During the breaks the vast majority of networking going on seemed to involve mobile phone networks, as people queued for coffee while staring at small screens hoping for text messages or voice mail alerts.
I was just hoping that I’d have time to collect my much-needed caffeine boost and get back to the lecture theatre before the only unoccupied seat left was the one next to the odd fellow at the front who took his shoes off and rubbed his feet all day.

Twelve hours is a long time to be sitting in a room, listening to one man speak, and I wasn’t entirely surprised when reality started to shift near the end of the first day. At one point Robert McKee had morphed into Stan Lee up on stage. Face, voice and all.
That seemed to work for my and held my attention until the next break.

I say that Robert McKee was a convincing speaker, but I wonder how much of this was due to him playing the part of guru so well, how much was down to the inherently convincing nature of the material and what was owed to the fact that keeping two hundred people locked in a room with you for half a day, three days in a row is a brain washing technique often employed by multi-million pound religious cults.

The second day was easier, perhaps because I felt more at home with the format or maybe because the topics up for discussion on Day Two were shorter and so the lecture was more varied. My main mistake on Saturday actually didn’t happen until about three hours after the end of lecturing.
I went to a party.
Don’t get me wrong – the party was fun, and I got to see a lot of my friends and have a great time (including Ang who always brightens up my weekend when she’s around).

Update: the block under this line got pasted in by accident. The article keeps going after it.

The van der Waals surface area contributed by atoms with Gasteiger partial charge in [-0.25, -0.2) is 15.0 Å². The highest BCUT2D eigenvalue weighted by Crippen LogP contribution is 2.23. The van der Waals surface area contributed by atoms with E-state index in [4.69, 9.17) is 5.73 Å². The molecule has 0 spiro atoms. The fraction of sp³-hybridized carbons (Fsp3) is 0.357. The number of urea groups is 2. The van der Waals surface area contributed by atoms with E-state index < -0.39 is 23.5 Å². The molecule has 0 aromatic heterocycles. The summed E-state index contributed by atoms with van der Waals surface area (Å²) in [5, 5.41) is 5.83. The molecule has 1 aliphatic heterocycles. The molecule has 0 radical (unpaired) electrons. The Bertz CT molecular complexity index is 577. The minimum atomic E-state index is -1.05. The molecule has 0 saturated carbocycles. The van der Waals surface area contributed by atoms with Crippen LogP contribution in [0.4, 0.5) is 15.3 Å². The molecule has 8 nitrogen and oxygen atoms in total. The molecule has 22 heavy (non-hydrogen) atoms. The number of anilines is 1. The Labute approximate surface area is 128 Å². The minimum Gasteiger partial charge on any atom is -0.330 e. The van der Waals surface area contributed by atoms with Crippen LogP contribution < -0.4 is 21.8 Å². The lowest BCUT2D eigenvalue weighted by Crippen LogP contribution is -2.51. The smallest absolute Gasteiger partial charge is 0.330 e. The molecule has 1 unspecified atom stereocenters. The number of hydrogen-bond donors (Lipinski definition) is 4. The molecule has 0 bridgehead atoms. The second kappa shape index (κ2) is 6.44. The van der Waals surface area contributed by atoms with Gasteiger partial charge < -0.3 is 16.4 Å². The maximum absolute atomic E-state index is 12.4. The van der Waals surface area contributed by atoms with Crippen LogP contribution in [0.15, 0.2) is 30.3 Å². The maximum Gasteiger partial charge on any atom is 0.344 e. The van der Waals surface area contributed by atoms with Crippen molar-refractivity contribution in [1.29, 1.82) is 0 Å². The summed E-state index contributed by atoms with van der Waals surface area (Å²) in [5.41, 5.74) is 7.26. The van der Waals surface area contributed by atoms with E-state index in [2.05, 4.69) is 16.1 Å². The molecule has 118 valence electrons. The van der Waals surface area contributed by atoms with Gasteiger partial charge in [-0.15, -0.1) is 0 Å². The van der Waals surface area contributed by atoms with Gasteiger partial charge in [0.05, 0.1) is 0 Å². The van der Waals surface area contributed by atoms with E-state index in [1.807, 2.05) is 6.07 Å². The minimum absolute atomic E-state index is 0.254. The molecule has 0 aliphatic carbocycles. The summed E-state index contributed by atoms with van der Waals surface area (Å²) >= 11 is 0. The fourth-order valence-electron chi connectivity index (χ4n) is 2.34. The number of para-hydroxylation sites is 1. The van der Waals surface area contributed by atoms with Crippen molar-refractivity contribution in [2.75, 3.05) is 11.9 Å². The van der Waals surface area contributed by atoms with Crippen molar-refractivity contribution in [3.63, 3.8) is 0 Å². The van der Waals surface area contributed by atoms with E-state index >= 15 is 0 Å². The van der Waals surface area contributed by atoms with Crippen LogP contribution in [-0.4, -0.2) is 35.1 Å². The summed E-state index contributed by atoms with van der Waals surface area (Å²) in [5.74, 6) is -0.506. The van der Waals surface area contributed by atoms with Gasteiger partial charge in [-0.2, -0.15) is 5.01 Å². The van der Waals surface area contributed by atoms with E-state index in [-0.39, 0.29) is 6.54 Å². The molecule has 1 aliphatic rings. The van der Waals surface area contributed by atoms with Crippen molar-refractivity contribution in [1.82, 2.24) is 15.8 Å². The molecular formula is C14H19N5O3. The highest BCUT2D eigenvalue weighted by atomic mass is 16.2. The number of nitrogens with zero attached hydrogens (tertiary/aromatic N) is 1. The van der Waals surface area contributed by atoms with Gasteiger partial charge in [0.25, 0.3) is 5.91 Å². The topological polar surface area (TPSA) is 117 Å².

But when you have to concentrate for twelve hours straight the next day on a guy who looks and sounds a bit like Stan Lee you really need a good night’s sleep!

Day Three was the hardest.
I chewed on a dry, salty bacon sandwich and gulped down complimentary coffee (with milk in, so I could drink it NOW!) about two minutes before we were due to start. I sauntered into the lecture theatre and expertly avoided sitting next to the no-shoes guy, instead plonking myself between two delightful young actresses whose perfume alone was stimulant enough to keep me awake.

As my sinuses squirmed and whined, McKee’s handwritten overhead projection slides were copied wholesale into my notes without being processed at all by my brain (my only alterations were to change his bizarre mixture of upper and lower case letters within words to their correct state).
My seat was also the designated squeaky chair for the day and I tried desperately to stop it from sounding like I was farting whenever I moved.

The six-hour dissection of Casablanca (one of my favourite films long before I’d ever heard of Robert McKee) was taxing, but incredibly interesting. He told us many things about the making of the film, and explained the reasons for certain creative decisions – none of which I’d never heard before. My only worry is that the academic examination of the film might spoil future viewings of it. If not for me then for whomever I’m watching it with, as I’ll feel compelled to treat them to all sorts of trivia and observations.

All in all I am extremely glad that I took the Story seminar. It has reinforced all of the principles in the book and will undoubtedly be of great use in the future; it was also inspirational and above all else entertaining.

I’m just glad I didn’t ask the grumpy old bastard a question!

No comments:

THE BLOG IS DEAD (I mean the blog as a medium. This blog is merely sleeping.) I really miss writing the blog so I'm determined ...